Learning to forgive ourselves for our mistakes and reactions when we didn’t know any better breaks us out of a self-destructive cycle. As adults, we know better (or at least, we have access to the tools, resources, and support to know better, like therapy!). This time, we can make difficult decisions that are more aligned with our intentions, sense of self, and goals.
The more practice, patience, and healing (again, therapy will help with this) we utilize, the better we can move forward to building a conscious lifestyle, pathway to success, and strive to be our better selves.
Overcoming our victim mindset can be challenging but absolutely possible when we pivot our perspective. Instead of asking yourself, “why is this happening?” or “why does this keep happening to me?”, ask yourself, “what can I learn from this so I don’t find myself in a similar situation in the future?” and “what was the role I played in this situation up until this point?”
Book recommendation: Everything is Figureoutable by Marie Forleo
For many of us, this one’s going to be super challenging, uncomfortable, and feels totally unnatural. This is ironic because our feelings are instinctual and psychological responses that lead to physical sensations. All of which is to say, it’s the most natural thing we can experience and our emotions (and consciousness of them) is what makes us human!
Many of us were taught to suppress our emotions and compartmentalize them with no intention (or knowledge on how) to process them at a later time. Not only do we not know how to label nor understand our emotions, we oftentimes judge them and ourselves for feeling the way we do. This harbors guilt, shame, and self-hatred because we don’t know what to do with our emotions.
Without a safe space to explore our emotions or a support system to validate them, we are improperly equipped to manage our feelings. We end up bottling them up until we psychologically and/or physically can’t handle it anymore. This can result in self-destructive and sabotaging behaviors as we default to what we’re familiar with and simply react (sometimes, uncontrollably) in unfavorable situations. This is made worse when we’re exposed to trauma, abusive behaviors, and/or unhealthy models of self-expression.
When we’re triggered or highly stressed, we need self-soothing techniques to express ourselves through healthy outlets, such as breathing exercises, journaling, meditation, and physical activities (yoga, working out, running, etc). Without it, we are more likely to react uncomfortably when faced with discomfort, stress, rejection, and adversities. This can lead to us being socially shamed, punished, and/or isolated.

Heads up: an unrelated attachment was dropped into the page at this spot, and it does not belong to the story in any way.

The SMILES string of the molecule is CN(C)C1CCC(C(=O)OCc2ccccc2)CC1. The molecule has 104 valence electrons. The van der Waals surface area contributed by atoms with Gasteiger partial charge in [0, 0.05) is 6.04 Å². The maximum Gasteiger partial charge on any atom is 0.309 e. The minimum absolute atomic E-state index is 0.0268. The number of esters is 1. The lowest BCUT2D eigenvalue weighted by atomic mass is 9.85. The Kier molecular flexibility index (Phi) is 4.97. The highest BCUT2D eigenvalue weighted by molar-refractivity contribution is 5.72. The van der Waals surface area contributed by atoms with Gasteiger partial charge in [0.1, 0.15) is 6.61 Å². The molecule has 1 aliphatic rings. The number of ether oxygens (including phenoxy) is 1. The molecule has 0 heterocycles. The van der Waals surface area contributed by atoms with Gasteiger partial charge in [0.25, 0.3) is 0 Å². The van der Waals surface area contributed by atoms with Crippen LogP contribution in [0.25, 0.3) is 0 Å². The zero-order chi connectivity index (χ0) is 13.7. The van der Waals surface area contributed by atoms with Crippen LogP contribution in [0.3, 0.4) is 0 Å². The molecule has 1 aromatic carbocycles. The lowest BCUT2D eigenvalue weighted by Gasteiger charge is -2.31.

It’s unfortunate so many of us are criminalized for not being able to properly express ourselves when we were never set up to succeed in the first place.
Examples of these behaviors include (but are not limited to) punching holes in walls, crying outbursts, and other unexpected releases of emotion (and energy). Does not knowing how to manage their emotions excuse someone’s inappropriate reactions? No, not at all, especially when it’s violent or makes someone uncomfortable. That said, you never know what a person may be experiencing and this is why empathy is so important. So please, when you see someone having a breakdown, please be kind (and safe!).
This is why talking to mental health professionals is so important! They can provide resources and teach you tools to self-regulate. From breathing through anxiety attacks to tips on managing your triggers to creating a safe space to process your trauma. Mental health professionals, such as therapists, counselors, and psychologists, are all trained to help you. As well-intended as your friends and family members may be, they don’t have the same training, experience, and frankly, capacity to do so.
Ultimately, without building a relationship with your emotions, you are doomed to remain in a cycle of fuckery.
Start before I’m ready
As a recovering perfectionist and control freak, I like to be prepared (This is a huge understatement for those who know me personally). I like to know what I’m getting myself into. I ask a lot of questions so I can prepare as much as I can before walking into an unpredictable situation. As much as I love serendipitous moments and spontaneous encounters, I like to be mentally prepared for events, dates, projects, and definitely before agreeing to any commitments. So naturally, it takes me a long effing time to get started.